More than 600 pets from Ukraine have arrived in Ireland
And more are to come.
More than 600 pets have arrived into Ireland from Ukraine with their owners since Russia invaded in February.
Ireland and other EU countries have waived the regular biosecurity and pet travel requirements due to the ongoing crisis in Ukraine.
Much of the footage being shown of refugees fleeing the country with their pets by their side, with the European Commission recognising the importance of pets during this time.
They have permitted that normal strict rules on pet movements should be loosened to allow for easier movement of animals.
Ireland is one of the countries that have adapted to these new rules and now around 618 dogs and cats have arrived so far with their owners, with a number of smaller household pets also arriving.
The Department of Agriculture is ahead when it comes to processing these animals and bringing them into compliance along with required health and biosecurity standards once they arrive in Irish ports.
This process starts with micro-chipping and vaccination against rabies for dogs and cats and treatment for tapeworm.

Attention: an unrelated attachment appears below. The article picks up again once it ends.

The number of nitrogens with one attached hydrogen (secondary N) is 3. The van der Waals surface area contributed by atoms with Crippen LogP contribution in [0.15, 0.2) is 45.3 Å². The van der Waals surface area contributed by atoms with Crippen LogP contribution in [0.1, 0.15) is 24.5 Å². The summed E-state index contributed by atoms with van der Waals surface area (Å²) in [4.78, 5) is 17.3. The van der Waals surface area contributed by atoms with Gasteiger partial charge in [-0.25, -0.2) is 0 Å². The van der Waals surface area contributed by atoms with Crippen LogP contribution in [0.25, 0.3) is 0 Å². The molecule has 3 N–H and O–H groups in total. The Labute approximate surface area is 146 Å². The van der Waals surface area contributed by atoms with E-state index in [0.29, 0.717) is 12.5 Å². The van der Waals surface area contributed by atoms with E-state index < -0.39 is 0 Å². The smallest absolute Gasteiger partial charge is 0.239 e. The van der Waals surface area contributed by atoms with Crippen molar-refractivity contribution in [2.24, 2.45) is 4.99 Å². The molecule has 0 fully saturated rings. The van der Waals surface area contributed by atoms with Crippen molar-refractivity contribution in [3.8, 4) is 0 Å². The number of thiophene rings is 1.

They are then required to enter home quarantine and owners will receive instructions from the department on what they need to do next.
Blood tests for rabies antibodies are then done 30 days after vaccination and quarantine must continue for three months.
Minister for Agriculture Charlie McConalogue said that Ireland will continue with its open-door policy to both Ukrainian refugees and their pets.
"Pets play a huge role in the lives of so many people. They are friends and companions and I was keen to ensure pets could travel with their owners," he said to RTÉ.
"That is why we have taken a leadership role in allowing those arriving here to bring their pets once they follow a few simple steps to reduce the risk of any disease coming into Ireland."